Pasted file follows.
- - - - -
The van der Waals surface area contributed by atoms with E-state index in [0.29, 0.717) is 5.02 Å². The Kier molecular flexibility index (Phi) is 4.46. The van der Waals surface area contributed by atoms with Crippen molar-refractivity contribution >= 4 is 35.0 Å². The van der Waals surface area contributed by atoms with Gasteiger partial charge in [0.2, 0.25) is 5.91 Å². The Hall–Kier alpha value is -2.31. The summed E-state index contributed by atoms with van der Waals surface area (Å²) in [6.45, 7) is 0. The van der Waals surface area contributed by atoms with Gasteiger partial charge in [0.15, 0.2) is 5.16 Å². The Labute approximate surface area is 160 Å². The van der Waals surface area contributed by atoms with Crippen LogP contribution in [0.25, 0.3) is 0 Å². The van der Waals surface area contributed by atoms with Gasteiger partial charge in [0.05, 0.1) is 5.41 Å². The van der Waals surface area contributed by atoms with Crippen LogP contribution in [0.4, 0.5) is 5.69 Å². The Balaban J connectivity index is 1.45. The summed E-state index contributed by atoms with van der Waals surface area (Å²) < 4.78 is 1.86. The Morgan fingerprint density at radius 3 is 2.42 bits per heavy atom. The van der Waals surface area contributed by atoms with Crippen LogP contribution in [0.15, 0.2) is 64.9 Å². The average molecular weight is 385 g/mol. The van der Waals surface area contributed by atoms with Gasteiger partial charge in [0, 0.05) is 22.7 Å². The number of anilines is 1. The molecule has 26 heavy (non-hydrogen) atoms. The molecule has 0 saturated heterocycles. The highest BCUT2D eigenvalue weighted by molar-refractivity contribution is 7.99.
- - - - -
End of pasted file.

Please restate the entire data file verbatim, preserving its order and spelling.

The van der Waals surface area contributed by atoms with E-state index in [0.29, 0.717) is 5.02 Å². The Kier molecular flexibility index (Phi) is 4.46. The van der Waals surface area contributed by atoms with Crippen molar-refractivity contribution >= 4 is 35.0 Å². The van der Waals surface area contributed by atoms with Gasteiger partial charge in [0.2, 0.25) is 5.91 Å². The Hall–Kier alpha value is -2.31. The summed E-state index contributed by atoms with van der Waals surface area (Å²) in [6.45, 7) is 0. The van der Waals surface area contributed by atoms with Gasteiger partial charge in [0.15, 0.2) is 5.16 Å². The Labute approximate surface area is 160 Å². The van der Waals surface area contributed by atoms with Crippen LogP contribution in [0.25, 0.3) is 0 Å². The van der Waals surface area contributed by atoms with Gasteiger partial charge in [0.05, 0.1) is 5.41 Å². The van der Waals surface area contributed by atoms with Crippen LogP contribution in [0.4, 0.5) is 5.69 Å². The Balaban J connectivity index is 1.45. The summed E-state index contributed by atoms with van der Waals surface area (Å²) < 4.78 is 1.86. The Morgan fingerprint density at radius 3 is 2.42 bits per heavy atom. The van der Waals surface area contributed by atoms with Crippen LogP contribution in [0.15, 0.2) is 64.9 Å². The average molecular weight is 385 g/mol. The van der Waals surface area contributed by atoms with Gasteiger partial charge in [0, 0.05) is 22.7 Å². The number of anilines is 1. The molecule has 26 heavy (non-hydrogen) atoms. The molecule has 0 saturated heterocycles. The highest BCUT2D eigenvalue weighted by molar-refractivity contribution is 7.99.